Buying a property through your pension in 2023

Buying A Property Through Your Pension in 2023

by Richard Walsh – Business Development Director | Walsh Group

The restrictions imposed by IORP II have made it untenable to allow new investments in unregulated markets through SSASs (small self-administered schemes or executive pensions). Trust providers do not have the systems in place to ensure adequate monitoring and compliance of these schemes within certain percentage limits. A decision was made at management level to only allow regulated investments through an SSAS. Any existing investments prior to April 2021 are not affected at this point in time.

To date, any SSAS clients looking to invest in unregulated assets such as properties, loan notes, or markets not deemed regulated by the Pension Authority have transferred to a Buy-out Bond or PRSA to invest, as the IORP II regulations do not apply to those products.

If a client wishes to wind up the SSAS scheme and establish a PRSA scheme, the first step is to transfer all assets to the new scheme. Then the client will be in the position to invest in unregulated markets such as properties, loan notes, or markets not deemed regulated by the Pension Authority as IORP II regulations do not apply to those products.

Please see a couple of rules below that are important to note

Arms Length

  • A pension scheme cannot buy or sell property from the member, their employer or anyone connected with the scheme member. Furthermore, the property cannot be let to the member’s relatives, to their employer or to directors or associated companies of their employer. Personal use of the property is prohibited under Revenue rules.

Borrowing

  • Some clients opt to use borrowing when purchasing properties in their pension schemes.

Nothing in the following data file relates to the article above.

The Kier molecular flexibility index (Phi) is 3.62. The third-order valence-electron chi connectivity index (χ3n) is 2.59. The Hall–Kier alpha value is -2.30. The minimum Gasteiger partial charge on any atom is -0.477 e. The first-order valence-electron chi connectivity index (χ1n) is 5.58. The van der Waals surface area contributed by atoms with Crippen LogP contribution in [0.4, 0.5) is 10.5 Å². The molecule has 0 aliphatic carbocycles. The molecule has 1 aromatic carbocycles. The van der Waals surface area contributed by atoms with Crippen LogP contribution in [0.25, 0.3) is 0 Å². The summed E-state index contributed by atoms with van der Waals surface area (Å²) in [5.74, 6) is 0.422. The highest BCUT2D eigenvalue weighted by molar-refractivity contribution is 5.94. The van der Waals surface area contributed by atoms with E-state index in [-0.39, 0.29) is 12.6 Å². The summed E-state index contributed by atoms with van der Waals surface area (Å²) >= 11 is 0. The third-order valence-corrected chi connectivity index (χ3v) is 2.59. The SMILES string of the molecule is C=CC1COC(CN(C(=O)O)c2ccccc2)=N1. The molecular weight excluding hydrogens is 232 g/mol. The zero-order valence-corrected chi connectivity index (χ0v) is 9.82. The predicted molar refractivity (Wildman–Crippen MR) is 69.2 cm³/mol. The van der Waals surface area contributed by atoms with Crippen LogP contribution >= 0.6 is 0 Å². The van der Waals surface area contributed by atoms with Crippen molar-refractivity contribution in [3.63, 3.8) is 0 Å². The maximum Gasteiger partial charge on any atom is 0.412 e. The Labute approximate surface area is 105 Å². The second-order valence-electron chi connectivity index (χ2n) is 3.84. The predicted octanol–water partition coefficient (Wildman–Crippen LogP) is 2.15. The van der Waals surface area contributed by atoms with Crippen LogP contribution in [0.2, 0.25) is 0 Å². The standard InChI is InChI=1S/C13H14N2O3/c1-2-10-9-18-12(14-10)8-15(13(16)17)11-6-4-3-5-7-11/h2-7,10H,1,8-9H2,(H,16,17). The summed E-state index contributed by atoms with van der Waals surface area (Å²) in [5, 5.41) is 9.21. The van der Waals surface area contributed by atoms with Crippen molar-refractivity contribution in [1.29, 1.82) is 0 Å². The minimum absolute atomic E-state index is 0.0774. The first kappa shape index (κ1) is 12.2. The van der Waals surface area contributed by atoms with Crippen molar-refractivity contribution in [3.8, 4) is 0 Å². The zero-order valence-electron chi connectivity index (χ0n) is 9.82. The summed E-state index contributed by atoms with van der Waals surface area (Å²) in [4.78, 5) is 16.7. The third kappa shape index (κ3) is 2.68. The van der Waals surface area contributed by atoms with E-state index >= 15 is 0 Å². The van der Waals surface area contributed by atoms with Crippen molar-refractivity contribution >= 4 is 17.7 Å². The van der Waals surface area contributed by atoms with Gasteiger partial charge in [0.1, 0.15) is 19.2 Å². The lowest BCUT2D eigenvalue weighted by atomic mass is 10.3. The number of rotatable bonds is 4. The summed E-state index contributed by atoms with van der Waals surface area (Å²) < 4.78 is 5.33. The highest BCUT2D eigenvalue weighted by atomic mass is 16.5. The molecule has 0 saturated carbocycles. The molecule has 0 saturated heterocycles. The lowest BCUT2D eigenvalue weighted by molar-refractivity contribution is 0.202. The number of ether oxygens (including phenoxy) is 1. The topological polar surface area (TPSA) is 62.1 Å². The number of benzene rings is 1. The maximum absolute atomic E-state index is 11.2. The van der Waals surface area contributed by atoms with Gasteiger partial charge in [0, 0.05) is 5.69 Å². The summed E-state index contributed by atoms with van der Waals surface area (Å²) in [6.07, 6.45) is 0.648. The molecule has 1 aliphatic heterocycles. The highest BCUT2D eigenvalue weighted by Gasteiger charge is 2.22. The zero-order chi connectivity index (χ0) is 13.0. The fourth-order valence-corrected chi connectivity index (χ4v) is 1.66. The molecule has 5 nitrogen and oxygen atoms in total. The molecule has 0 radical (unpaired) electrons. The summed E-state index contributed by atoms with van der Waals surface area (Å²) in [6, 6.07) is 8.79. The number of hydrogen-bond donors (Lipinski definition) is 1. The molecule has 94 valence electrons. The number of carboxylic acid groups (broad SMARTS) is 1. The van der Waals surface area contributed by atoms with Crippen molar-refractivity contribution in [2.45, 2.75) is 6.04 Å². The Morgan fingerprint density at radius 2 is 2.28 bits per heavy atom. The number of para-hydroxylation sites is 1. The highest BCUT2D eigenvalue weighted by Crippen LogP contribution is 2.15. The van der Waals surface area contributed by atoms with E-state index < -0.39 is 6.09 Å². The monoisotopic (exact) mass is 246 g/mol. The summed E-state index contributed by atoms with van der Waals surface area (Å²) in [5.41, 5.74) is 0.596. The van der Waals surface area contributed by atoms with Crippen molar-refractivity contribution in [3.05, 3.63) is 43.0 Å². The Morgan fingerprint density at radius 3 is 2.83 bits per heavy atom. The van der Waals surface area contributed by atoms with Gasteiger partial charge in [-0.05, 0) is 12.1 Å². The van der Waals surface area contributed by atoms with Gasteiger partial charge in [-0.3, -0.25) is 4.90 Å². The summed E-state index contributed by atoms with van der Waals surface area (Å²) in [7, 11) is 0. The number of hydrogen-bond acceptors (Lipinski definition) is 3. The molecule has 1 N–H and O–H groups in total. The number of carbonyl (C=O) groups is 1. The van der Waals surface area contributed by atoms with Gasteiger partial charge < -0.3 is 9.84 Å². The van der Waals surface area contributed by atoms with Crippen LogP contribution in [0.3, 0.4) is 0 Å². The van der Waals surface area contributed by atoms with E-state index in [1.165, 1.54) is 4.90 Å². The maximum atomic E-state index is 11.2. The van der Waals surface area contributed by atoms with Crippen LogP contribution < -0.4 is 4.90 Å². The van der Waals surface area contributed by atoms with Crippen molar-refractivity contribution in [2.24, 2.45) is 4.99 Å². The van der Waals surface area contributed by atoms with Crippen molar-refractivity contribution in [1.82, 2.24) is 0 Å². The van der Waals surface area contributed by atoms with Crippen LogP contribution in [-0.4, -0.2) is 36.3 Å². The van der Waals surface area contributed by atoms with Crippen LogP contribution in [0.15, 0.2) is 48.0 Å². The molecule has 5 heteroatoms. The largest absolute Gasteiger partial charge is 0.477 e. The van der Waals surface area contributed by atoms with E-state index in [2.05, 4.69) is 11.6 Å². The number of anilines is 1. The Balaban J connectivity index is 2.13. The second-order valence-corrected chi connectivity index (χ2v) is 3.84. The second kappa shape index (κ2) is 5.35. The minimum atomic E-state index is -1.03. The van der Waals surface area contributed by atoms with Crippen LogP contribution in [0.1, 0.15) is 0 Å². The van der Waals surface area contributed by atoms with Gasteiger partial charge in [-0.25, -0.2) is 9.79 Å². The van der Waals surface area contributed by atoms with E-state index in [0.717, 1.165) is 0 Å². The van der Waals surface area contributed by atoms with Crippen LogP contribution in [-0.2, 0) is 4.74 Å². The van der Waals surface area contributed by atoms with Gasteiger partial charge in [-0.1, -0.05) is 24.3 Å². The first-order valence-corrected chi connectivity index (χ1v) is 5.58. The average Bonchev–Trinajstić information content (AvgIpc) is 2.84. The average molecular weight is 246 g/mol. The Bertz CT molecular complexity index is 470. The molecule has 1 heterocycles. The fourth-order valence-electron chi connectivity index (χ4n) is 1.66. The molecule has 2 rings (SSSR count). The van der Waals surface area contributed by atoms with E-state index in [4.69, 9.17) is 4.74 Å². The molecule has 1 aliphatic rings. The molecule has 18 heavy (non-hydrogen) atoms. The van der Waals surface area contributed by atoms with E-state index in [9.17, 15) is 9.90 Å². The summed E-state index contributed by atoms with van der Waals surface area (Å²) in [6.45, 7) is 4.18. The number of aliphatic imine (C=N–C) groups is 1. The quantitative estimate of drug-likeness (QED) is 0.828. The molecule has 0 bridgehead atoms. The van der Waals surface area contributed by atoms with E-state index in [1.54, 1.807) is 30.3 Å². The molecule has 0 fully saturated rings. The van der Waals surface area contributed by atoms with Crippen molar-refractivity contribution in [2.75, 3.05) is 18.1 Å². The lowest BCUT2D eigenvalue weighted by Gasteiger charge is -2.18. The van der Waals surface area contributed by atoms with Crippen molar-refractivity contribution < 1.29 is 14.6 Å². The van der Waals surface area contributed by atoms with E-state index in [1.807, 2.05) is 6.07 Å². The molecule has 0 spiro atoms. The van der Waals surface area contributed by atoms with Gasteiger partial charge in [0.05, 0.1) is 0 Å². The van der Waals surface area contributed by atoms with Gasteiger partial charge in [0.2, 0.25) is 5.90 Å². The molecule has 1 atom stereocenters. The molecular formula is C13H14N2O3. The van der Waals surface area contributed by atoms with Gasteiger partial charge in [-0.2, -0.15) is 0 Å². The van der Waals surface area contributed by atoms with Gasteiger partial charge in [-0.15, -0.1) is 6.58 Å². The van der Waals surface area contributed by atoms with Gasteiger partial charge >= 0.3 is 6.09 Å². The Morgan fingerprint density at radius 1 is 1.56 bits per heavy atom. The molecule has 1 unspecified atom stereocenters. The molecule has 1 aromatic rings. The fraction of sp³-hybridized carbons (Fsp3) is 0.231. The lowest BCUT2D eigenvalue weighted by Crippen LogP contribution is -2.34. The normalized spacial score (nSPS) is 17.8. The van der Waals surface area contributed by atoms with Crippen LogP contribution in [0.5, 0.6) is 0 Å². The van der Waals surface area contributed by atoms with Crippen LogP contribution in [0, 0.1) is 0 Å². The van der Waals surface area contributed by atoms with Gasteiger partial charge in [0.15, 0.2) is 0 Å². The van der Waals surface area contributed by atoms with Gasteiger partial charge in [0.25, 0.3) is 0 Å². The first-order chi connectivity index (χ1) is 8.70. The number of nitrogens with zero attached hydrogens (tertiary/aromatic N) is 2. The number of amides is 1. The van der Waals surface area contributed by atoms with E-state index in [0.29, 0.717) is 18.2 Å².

Only pre-retirement vehicles can take out lending. Due to the implementation of IORP II, Personal Retirement Savings Account’s (PRSAs) and Buy Out Bonds (BOBs) only are permitted to enter into lending arrangements. Trust providers can facilitate mortgages of up to 50% loan to value and these can be arranged by the pension member and their mortgage advisor.

    ITC, as an example, works with banking institutions to facilitate borrowing against property in pensions. As a result, a lending option for residential property is available through ICS Mortgages (Dilosk). Loans for commercial property are available through other banking institutions.

    Pension borrowing is always granted on a limited recourse basis, meaning that the lender cannot pursue the assets of the trustees or the pension scheme member in the case of default. Only the property purchased can be used as a security. All loans must be repaid in full before retirement, with the maximum loan term being 15 years.

If you would like to discuss this in more detail, or need any mortgage, property or financial advice, don’t hesitate to get in touch with either myself or any of our friendly team here at Walsh Group.

Richard Walsh

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